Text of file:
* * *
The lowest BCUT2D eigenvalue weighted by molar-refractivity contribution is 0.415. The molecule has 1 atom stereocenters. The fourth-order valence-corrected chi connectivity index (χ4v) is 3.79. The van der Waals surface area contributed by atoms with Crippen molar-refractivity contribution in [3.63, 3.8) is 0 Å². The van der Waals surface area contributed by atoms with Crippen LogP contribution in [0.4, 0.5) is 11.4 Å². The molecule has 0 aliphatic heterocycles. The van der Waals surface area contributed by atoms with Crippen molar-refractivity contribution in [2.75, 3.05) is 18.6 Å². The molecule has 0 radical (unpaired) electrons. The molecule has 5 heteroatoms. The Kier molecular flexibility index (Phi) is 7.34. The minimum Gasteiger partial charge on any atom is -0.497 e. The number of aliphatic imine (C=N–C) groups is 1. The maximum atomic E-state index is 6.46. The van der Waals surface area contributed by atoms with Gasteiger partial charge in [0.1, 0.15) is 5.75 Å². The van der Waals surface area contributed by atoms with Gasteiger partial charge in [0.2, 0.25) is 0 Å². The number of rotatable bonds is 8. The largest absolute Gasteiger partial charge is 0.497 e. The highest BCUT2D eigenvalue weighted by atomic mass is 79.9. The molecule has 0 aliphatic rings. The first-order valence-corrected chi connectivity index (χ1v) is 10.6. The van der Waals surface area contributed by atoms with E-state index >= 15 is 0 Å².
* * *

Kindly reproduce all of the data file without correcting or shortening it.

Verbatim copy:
The lowest BCUT2D eigenvalue weighted by molar-refractivity contribution is 0.415. The molecule has 1 atom stereocenters. The fourth-order valence-corrected chi connectivity index (χ4v) is 3.79. The van der Waals surface area contributed by atoms with Crippen molar-refractivity contribution in [3.63, 3.8) is 0 Å². The van der Waals surface area contributed by atoms with Crippen LogP contribution in [0.4, 0.5) is 11.4 Å². The molecule has 0 aliphatic heterocycles. The van der Waals surface area contributed by atoms with Crippen molar-refractivity contribution in [2.75, 3.05) is 18.6 Å². The molecule has 0 radical (unpaired) electrons. The molecule has 5 heteroatoms. The Kier molecular flexibility index (Phi) is 7.34. The minimum Gasteiger partial charge on any atom is -0.497 e. The number of aliphatic imine (C=N–C) groups is 1. The maximum atomic E-state index is 6.46. The van der Waals surface area contributed by atoms with Gasteiger partial charge in [0.1, 0.15) is 5.75 Å². The van der Waals surface area contributed by atoms with Gasteiger partial charge in [0.2, 0.25) is 0 Å². The number of rotatable bonds is 8. The largest absolute Gasteiger partial charge is 0.497 e. The highest BCUT2D eigenvalue weighted by atomic mass is 79.9. The molecule has 0 aliphatic rings. The first-order valence-corrected chi connectivity index (χ1v) is 10.6. The van der Waals surface area contributed by atoms with E-state index >= 15 is 0 Å².